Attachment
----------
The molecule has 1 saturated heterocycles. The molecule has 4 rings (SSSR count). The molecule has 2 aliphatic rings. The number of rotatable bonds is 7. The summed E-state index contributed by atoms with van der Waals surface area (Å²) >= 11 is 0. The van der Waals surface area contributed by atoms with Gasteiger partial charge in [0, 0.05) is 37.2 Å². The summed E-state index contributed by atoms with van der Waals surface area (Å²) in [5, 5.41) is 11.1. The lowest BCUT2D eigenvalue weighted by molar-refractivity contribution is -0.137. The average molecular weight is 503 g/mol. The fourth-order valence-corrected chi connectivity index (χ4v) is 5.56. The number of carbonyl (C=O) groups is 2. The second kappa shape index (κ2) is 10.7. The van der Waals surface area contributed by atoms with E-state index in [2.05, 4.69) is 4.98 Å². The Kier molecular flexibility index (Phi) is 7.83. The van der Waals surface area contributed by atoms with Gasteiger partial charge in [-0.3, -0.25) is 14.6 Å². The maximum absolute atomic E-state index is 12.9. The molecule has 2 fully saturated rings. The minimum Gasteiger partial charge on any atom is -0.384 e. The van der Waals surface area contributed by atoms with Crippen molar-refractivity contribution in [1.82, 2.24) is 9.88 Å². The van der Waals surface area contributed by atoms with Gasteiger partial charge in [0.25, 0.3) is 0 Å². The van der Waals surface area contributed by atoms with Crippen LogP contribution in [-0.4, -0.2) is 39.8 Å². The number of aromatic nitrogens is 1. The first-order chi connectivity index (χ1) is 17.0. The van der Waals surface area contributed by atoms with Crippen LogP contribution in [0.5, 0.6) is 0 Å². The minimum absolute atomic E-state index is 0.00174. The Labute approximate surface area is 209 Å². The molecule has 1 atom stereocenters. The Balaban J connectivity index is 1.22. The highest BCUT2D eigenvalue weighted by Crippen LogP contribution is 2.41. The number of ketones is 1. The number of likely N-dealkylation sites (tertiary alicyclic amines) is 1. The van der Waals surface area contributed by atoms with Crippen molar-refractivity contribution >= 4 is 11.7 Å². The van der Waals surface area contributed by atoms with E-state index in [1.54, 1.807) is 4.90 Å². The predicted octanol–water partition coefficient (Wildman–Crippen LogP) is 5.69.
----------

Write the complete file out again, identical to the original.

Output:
The molecule has 1 saturated heterocycles. The molecule has 4 rings (SSSR count). The molecule has 2 aliphatic rings. The number of rotatable bonds is 7. The summed E-state index contributed by atoms with van der Waals surface area (Å²) >= 11 is 0. The van der Waals surface area contributed by atoms with Gasteiger partial charge in [0, 0.05) is 37.2 Å². The summed E-state index contributed by atoms with van der Waals surface area (Å²) in [5, 5.41) is 11.1. The lowest BCUT2D eigenvalue weighted by molar-refractivity contribution is -0.137. The average molecular weight is 503 g/mol. The fourth-order valence-corrected chi connectivity index (χ4v) is 5.56. The number of carbonyl (C=O) groups is 2. The second kappa shape index (κ2) is 10.7. The van der Waals surface area contributed by atoms with E-state index in [2.05, 4.69) is 4.98 Å². The Kier molecular flexibility index (Phi) is 7.83. The van der Waals surface area contributed by atoms with Gasteiger partial charge in [-0.3, -0.25) is 14.6 Å². The maximum absolute atomic E-state index is 12.9. The molecule has 2 fully saturated rings. The minimum Gasteiger partial charge on any atom is -0.384 e. The van der Waals surface area contributed by atoms with Crippen molar-refractivity contribution in [1.82, 2.24) is 9.88 Å². The van der Waals surface area contributed by atoms with Gasteiger partial charge in [0.25, 0.3) is 0 Å². The van der Waals surface area contributed by atoms with Crippen LogP contribution in [-0.4, -0.2) is 39.8 Å². The number of aromatic nitrogens is 1. The first-order chi connectivity index (χ1) is 17.0. The van der Waals surface area contributed by atoms with Crippen LogP contribution in [0.5, 0.6) is 0 Å². The minimum absolute atomic E-state index is 0.00174. The Labute approximate surface area is 209 Å². The molecule has 1 atom stereocenters. The Balaban J connectivity index is 1.22. The highest BCUT2D eigenvalue weighted by Crippen LogP contribution is 2.41. The number of ketones is 1. The number of likely N-dealkylation sites (tertiary alicyclic amines) is 1. The van der Waals surface area contributed by atoms with Crippen molar-refractivity contribution >= 4 is 11.7 Å². The van der Waals surface area contributed by atoms with E-state index in [1.54, 1.807) is 4.90 Å². The predicted octanol–water partition coefficient (Wildman–Crippen LogP) is 5.69.